Zeeman Archive

Sir Christopher Zeeman

Online Archive of Sir Christopher Zeeman

Sir Christopher Zeeman FRS (1925-2016) was the 63rd President of the London Mathematical Society (1986–88) giving his Presidential Address: On the classification of dynamical systems on 18 November 1988. He was awarded the Senior Whitehead Prize of the Society in 1982, and he was the Society's first Forder lecturer, in 1987.

This online archive of Sir Christopher’s lifetime work includes published work, lectures and lecture notes, interviews, and more.  It does not contain personal papers or correspondence.

Sir Christopher’s contributions to mathematics range from geometric topology to dynamical systems, with applications across the sciences. He is known among the wider scientific public for his contribution to, and spreading awareness of Catastrophe Theory, and for the 1978 televised Christmas Lectures at the Royal Institution, from which grew the Mathematics Masterclasses for primary and secondary school children that now flourish around the United Kingdom.

From 1953 to 1964, Sir Christopher was a Fellow of Gonville and Caius College in Cambridge. In 1964, he founded the Mathematics Institute at Warwick University. He was elected as a Fellow of the Royal Society in 1975, and was awarded the Society's Faraday Medal in 1988. In 1988, he became Principal of Hertford College, Oxford. The following year he was appointed an honorary fellow of Christ's College, Cambridge, where he was a student. He received a knighthood in 1991 for "mathematical excellence and service to British mathematics and mathematics education". On 6 May 2005, the University of Warwick's new Mathematics and Statistics building was named the Zeeman building in his honour. In 2006, the London Mathematical Society and the Institute of Mathematics and its Applications awarded him the David Crighton medal in recognition of his long and distinguished service to mathematics and the mathematical community.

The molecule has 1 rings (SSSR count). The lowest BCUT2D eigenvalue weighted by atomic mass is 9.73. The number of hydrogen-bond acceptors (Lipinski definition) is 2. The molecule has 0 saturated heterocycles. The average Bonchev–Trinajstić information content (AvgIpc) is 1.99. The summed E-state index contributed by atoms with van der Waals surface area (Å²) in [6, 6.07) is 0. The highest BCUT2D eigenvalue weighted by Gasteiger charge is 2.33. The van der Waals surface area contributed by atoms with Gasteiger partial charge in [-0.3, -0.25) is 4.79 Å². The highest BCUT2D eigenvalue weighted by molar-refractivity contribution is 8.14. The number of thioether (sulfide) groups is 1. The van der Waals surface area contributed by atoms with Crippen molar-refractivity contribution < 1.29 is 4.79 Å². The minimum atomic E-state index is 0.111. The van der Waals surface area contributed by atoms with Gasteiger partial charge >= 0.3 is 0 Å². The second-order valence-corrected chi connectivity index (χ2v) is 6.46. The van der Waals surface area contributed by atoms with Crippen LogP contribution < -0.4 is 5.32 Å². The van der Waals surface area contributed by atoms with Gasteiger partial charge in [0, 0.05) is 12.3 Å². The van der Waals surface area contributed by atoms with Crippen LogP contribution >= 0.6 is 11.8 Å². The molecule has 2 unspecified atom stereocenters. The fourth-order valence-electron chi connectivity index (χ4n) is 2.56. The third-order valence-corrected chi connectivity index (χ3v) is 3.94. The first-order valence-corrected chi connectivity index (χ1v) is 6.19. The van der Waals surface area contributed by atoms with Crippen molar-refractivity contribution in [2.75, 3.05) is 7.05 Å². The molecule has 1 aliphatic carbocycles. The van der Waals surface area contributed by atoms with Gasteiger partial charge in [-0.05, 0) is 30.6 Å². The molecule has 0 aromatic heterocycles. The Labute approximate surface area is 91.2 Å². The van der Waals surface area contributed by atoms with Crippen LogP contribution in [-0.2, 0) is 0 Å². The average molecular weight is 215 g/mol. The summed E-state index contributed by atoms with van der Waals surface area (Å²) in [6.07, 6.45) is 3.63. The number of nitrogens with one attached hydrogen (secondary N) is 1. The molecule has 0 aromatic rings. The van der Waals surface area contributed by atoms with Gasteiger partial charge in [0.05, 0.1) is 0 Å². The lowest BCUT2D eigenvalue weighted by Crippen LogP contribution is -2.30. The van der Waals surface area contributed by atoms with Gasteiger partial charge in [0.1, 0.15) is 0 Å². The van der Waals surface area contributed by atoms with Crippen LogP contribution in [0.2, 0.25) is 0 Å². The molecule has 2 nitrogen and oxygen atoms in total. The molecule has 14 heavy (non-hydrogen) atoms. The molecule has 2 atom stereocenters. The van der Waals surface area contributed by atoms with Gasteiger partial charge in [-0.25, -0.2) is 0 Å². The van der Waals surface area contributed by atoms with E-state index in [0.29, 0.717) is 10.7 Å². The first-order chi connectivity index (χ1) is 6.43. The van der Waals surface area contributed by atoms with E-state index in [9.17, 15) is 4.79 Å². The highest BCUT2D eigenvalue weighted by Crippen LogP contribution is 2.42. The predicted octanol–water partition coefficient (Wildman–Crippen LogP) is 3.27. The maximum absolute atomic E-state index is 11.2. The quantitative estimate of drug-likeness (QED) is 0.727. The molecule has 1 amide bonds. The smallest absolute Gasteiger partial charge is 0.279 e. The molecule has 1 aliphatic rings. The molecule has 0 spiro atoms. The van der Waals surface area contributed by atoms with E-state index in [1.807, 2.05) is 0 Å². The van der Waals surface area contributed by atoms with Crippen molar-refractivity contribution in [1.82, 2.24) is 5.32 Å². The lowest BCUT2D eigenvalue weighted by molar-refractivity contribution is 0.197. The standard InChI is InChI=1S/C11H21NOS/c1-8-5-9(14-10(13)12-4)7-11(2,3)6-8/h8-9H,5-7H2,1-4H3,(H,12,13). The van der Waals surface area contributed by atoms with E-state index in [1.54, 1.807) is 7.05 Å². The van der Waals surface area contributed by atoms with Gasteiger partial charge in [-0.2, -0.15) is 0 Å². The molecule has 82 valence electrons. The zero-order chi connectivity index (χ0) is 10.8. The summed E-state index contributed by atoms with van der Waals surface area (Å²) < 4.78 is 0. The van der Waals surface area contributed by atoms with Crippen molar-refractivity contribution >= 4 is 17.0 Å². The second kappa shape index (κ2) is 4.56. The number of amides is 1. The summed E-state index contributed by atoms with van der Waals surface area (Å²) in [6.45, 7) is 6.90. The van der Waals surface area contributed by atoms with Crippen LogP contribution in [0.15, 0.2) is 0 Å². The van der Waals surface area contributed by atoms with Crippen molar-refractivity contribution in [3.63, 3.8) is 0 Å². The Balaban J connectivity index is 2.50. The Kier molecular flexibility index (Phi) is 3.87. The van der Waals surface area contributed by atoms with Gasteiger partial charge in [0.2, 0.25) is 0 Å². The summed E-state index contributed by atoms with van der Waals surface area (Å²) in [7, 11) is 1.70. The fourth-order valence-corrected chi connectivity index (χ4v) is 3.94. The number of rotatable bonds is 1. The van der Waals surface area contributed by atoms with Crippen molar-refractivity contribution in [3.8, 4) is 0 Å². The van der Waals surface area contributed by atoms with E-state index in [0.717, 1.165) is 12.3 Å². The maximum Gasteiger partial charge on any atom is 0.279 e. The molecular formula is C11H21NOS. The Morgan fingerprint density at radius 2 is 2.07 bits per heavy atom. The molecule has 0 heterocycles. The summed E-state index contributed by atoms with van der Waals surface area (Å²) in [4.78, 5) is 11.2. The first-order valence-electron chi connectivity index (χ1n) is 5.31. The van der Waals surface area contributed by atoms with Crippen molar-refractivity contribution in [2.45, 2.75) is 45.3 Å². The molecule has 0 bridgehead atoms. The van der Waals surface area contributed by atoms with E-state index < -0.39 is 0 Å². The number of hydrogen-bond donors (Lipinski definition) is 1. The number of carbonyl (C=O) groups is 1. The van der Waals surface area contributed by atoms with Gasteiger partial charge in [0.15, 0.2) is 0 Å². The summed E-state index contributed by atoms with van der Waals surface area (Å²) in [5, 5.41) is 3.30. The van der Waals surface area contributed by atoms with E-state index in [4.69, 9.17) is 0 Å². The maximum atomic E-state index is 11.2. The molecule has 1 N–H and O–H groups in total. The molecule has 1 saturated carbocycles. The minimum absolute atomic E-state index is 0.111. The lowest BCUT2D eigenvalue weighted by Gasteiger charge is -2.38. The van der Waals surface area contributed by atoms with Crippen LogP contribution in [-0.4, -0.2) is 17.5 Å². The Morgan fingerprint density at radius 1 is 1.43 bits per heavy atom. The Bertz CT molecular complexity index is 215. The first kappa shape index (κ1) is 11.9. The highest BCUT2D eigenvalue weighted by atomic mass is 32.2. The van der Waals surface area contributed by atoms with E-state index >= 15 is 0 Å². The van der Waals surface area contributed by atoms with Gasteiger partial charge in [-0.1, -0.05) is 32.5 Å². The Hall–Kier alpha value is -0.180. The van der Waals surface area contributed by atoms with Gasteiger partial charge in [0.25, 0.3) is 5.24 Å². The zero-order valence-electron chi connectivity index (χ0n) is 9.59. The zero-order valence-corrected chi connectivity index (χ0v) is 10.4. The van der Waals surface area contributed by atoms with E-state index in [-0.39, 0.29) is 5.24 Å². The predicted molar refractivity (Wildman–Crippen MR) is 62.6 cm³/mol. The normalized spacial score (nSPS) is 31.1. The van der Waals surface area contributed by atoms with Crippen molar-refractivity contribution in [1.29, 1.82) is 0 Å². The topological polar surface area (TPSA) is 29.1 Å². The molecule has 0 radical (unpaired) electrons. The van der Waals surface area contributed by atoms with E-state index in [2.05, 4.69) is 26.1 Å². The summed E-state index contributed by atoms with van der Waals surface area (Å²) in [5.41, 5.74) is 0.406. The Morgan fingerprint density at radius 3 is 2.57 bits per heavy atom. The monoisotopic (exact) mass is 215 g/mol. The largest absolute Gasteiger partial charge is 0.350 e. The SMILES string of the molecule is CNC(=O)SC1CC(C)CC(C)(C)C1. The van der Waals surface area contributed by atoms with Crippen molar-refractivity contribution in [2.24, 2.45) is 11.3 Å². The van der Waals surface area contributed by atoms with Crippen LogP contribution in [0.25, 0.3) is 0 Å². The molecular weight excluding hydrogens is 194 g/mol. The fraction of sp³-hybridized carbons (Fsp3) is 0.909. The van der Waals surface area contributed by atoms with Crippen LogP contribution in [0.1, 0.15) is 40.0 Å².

The Christopher Zeeman Medal for Communication of Mathematics of the London Mathematical Society and the Institute of Mathematics and its Applications is named in Sir Christopher's honour. The award aims to honour mathematicians who have excelled in promoting mathematics and engaging with the general public.